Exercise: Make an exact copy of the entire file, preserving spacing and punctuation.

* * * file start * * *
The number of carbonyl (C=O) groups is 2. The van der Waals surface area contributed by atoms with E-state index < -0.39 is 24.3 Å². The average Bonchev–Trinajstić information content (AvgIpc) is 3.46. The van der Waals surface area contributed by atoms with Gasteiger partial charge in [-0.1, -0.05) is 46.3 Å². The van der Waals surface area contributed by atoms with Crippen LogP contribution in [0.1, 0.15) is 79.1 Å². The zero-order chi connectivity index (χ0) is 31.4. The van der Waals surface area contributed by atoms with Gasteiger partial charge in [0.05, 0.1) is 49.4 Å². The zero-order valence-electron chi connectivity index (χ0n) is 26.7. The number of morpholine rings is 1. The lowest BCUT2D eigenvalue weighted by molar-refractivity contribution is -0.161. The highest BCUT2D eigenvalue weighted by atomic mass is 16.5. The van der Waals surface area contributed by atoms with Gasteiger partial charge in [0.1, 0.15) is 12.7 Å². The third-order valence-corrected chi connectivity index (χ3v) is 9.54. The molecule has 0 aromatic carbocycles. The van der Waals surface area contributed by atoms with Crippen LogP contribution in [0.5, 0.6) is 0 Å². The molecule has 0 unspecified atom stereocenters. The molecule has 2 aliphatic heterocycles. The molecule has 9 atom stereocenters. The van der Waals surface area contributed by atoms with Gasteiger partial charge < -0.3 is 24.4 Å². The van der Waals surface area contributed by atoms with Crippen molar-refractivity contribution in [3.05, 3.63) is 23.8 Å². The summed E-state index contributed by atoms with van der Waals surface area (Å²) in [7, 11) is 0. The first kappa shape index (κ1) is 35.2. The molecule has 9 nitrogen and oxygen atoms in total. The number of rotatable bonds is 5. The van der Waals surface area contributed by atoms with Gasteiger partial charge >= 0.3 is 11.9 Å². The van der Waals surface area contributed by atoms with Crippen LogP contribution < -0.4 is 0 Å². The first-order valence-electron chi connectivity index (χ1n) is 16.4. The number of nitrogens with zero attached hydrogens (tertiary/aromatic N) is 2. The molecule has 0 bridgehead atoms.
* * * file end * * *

The number of carbonyl (C=O) groups is 2. The van der Waals surface area contributed by atoms with E-state index < -0.39 is 24.3 Å². The average Bonchev–Trinajstić information content (AvgIpc) is 3.46. The van der Waals surface area contributed by atoms with Gasteiger partial charge in [-0.1, -0.05) is 46.3 Å². The van der Waals surface area contributed by atoms with Crippen LogP contribution in [0.1, 0.15) is 79.1 Å². The zero-order chi connectivity index (χ0) is 31.4. The van der Waals surface area contributed by atoms with Gasteiger partial charge in [0.05, 0.1) is 49.4 Å². The zero-order valence-electron chi connectivity index (χ0n) is 26.7. The number of morpholine rings is 1. The lowest BCUT2D eigenvalue weighted by molar-refractivity contribution is -0.161. The highest BCUT2D eigenvalue weighted by atomic mass is 16.5. The van der Waals surface area contributed by atoms with Gasteiger partial charge in [0.1, 0.15) is 12.7 Å². The third-order valence-corrected chi connectivity index (χ3v) is 9.54. The molecule has 0 aromatic carbocycles. The van der Waals surface area contributed by atoms with Crippen LogP contribution in [0.5, 0.6) is 0 Å². The molecule has 0 unspecified atom stereocenters. The molecule has 2 aliphatic heterocycles. The molecule has 9 atom stereocenters. The van der Waals surface area contributed by atoms with Gasteiger partial charge < -0.3 is 24.4 Å². The van der Waals surface area contributed by atoms with Crippen molar-refractivity contribution in [3.05, 3.63) is 23.8 Å². The summed E-state index contributed by atoms with van der Waals surface area (Å²) in [7, 11) is 0. The first kappa shape index (κ1) is 35.2. The molecule has 9 nitrogen and oxygen atoms in total. The number of rotatable bonds is 5. The van der Waals surface area contributed by atoms with Gasteiger partial charge >= 0.3 is 11.9 Å². The van der Waals surface area contributed by atoms with Crippen LogP contribution < -0.4 is 0 Å². The first-order valence-electron chi connectivity index (χ1n) is 16.4. The number of nitrogens with zero attached hydrogens (tertiary/aromatic N) is 2. The molecule has 0 bridgehead atoms.